The Black Arts Movement was a loose network of Black Nationalist African American artists and intellectuals during the mid-1960s to the mid-1970s. In many respects, the Black Arts Movement was the cultural wing of the Black Power Movement.
It is difficult to date the beginning of the Black Arts Movement exactly. One possibility is 1965, when Amiri Baraka and other black cultural activists founded the Black Arts Repertory Theatre/School (BARTS) in Harlem, New York. However, a number of important forerunners to BARTS helped make the larger movement possible. For example, Umbra, a seminationalist group of African American writers and poets in the Lower Eastside of New York City in the early 1960s, provided a training ground for a number of influential Black Arts activists, including Ishmael Reed, Lorenzo Thomas, David Henderson, Calvin Hernton, and Askia Muhammad Touré.

Baraka is considered the leading figure of the era. Baraka's Black Arts poetry, drama, musical criticism, and social commentary were apocalyptic, antiwhite, and often misogynistic, anti-Semitic, and homophobic, projecting a powerful vision of a utopian unity of African Americans that proved tremendously important in defining the discussion of a black aesthetic. Other significant writers of the Black Arts Movement include poet and essayist Larry Neal, poet Sonia Sanchez, poet Don L. Lee (Haki Madhubuti), poet Nikki Giovanni, playwright Ed Bullins, and novelist Toni Morrison. Such critics, scholars, and editors as Addison Gayle, Jr., (editor of the anthology of criticism The Black Aesthetic [1971]), Harold Cruse (author of the study The Crisis of the Negro Intellectual [1967]), and Hoyt Fuller (editor of the journal Black World) played prominent roles in promoting and shaping the conversations and debates that took place among Black Arts artists and intellectuals.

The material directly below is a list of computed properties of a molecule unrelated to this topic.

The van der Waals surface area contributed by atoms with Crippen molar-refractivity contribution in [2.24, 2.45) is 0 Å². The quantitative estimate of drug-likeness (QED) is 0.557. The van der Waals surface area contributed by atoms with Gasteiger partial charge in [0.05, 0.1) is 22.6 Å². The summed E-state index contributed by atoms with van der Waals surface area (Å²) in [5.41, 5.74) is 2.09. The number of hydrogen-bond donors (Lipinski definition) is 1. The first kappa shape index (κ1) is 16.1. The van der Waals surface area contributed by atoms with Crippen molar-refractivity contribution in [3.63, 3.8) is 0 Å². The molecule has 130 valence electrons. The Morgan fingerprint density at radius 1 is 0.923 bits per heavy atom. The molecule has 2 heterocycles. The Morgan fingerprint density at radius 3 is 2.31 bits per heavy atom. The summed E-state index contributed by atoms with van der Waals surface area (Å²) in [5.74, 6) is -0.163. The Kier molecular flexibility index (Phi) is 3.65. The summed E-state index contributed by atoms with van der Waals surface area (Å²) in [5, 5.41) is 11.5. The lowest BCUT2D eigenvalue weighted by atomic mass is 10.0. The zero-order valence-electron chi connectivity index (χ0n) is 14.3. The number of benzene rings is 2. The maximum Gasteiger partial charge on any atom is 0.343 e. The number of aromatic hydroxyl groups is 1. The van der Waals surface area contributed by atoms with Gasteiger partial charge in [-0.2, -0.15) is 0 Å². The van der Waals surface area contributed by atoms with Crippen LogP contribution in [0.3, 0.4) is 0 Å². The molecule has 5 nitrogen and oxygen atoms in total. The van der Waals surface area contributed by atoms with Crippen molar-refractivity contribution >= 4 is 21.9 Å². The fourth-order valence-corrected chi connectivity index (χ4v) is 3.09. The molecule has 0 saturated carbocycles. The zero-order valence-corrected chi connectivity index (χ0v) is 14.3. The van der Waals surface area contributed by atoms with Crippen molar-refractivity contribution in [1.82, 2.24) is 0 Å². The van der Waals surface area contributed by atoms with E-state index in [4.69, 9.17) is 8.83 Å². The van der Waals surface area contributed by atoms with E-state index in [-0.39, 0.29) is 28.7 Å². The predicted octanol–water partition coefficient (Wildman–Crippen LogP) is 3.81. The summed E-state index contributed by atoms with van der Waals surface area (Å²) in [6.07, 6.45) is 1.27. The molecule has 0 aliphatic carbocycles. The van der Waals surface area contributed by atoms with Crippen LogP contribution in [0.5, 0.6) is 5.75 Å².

Jazz musicians, such as Archie Shepp, Sun Ra, and Richard Muhal Abrams, were among the most powerful and most visible artists of the movement. Many African American popular musicians were heavily influenced by Black Power and Black Arts, producing best-selling songs such as Curtis Mayfield and the Impressions's "Keep On Pushing" and "Say It Loud (I'm Black and I'm Proud)" by James Brown, which became anthems of the period.

Spotlight on Jazz and Poetry is now available "On Demand". That's right – 24 hours a day, 7 days a week, in your office, in your home, anywhere you have an internet connection! New shows will be aired each Sunday and will run all week. Tune in to Spotlight on Jazz and Poetry on http://www.sojpradio.com and as always we welcome your feedback, so send your comments and suggestions to bigtrigger@sojpradio.com.